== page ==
Crews restored power to more than 25,000 Gulf Power customers without power in the wake of Hurricane Michael, but much work remains to be done in the Panama City area.

With power fully restored to all customers in Escambia, Santa Rosa and Okaloosa counties, Gulf Power crews, with more than 3,000 storm personnel from around the country, are descending on the Panama City area to begin the restoration and rebuilding process. But customers may not see the bigger bucket trucks with crews working on the streets until roads are cleared and safe.

“Our process following the storm begins with our evaluation teams arriving in smaller trucks that can more easily navigate through debris and damage,” said Gulf Power spokesperson, Jeff Rogers. “Those teams are working to determine the damage to our grid in Panama City, but roads must be cleared and made safe before crews can get their larger bucket trucks in to begin the restoration and rebuilding process.”

Once roads are made safe, and a strategic restoration plan is in place, crews will begin the restoration and rebuilding process. This process begins with transmission lines, which are the larger lines on the taller poles that bring power from Gulf Power’s generating plants to the substations. Planes and drones will be flying the lines inspecting damage and transmission crews will begin making repairs.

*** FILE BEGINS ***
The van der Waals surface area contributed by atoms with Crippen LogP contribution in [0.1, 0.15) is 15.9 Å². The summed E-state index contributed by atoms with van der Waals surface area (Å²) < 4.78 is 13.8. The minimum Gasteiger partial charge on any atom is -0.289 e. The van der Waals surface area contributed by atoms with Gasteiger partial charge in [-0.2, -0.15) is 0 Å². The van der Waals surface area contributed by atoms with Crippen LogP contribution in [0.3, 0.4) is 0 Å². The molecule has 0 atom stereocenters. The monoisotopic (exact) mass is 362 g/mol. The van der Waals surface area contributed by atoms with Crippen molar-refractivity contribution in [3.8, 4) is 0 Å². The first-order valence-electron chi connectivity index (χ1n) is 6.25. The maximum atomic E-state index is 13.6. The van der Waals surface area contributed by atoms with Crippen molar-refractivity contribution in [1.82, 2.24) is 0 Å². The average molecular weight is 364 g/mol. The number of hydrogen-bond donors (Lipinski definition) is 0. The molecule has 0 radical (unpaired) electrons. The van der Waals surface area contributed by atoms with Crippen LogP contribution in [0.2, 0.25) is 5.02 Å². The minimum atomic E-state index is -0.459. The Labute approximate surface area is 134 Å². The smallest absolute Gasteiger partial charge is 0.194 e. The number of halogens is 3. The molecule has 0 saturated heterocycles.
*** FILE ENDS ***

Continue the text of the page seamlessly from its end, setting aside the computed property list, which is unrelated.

While the transmission lines are being inspected and repaired, substation crews will be inspecting and repairing substations. Substations step down the voltage of the electricity from the power plants to a level that powers homes and businesses.

While any repairs are being made to the substations, crews will be inspecting the distribution lines and beginning the restoration process. Distribution lines carry electricity from our substations to homes and businesses.

The strength of Hurricane Michael could mean a rebuild of infrastructure, which may take weeks in the hardest hit areas.